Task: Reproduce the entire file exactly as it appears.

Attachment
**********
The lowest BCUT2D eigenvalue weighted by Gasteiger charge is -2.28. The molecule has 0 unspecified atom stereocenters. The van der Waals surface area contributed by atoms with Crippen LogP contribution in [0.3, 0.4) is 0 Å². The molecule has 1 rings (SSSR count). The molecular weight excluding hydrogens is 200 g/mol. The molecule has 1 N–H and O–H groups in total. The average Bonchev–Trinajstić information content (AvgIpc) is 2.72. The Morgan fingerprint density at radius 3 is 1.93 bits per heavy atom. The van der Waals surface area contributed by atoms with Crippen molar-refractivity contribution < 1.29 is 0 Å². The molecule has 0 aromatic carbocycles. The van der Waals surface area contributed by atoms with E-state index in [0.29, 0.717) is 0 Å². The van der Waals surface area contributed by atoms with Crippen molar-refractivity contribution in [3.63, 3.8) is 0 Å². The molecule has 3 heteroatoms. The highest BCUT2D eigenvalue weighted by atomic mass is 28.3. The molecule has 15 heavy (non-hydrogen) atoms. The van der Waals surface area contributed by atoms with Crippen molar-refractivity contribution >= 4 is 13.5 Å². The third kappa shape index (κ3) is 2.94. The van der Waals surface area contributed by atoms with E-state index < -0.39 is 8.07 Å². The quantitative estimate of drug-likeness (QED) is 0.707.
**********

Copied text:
The lowest BCUT2D eigenvalue weighted by Gasteiger charge is -2.28. The molecule has 0 unspecified atom stereocenters. The van der Waals surface area contributed by atoms with Crippen LogP contribution in [0.3, 0.4) is 0 Å². The molecule has 1 rings (SSSR count). The molecular weight excluding hydrogens is 200 g/mol. The molecule has 1 N–H and O–H groups in total. The average Bonchev–Trinajstić information content (AvgIpc) is 2.72. The Morgan fingerprint density at radius 3 is 1.93 bits per heavy atom. The van der Waals surface area contributed by atoms with Crippen molar-refractivity contribution < 1.29 is 0 Å². The molecule has 0 aromatic carbocycles. The van der Waals surface area contributed by atoms with E-state index in [0.29, 0.717) is 0 Å². The van der Waals surface area contributed by atoms with Crippen molar-refractivity contribution in [3.63, 3.8) is 0 Å². The molecule has 3 heteroatoms. The highest BCUT2D eigenvalue weighted by atomic mass is 28.3. The molecule has 15 heavy (non-hydrogen) atoms. The van der Waals surface area contributed by atoms with Crippen molar-refractivity contribution >= 4 is 13.5 Å². The third kappa shape index (κ3) is 2.94. The van der Waals surface area contributed by atoms with E-state index < -0.39 is 8.07 Å². The quantitative estimate of drug-likeness (QED) is 0.707.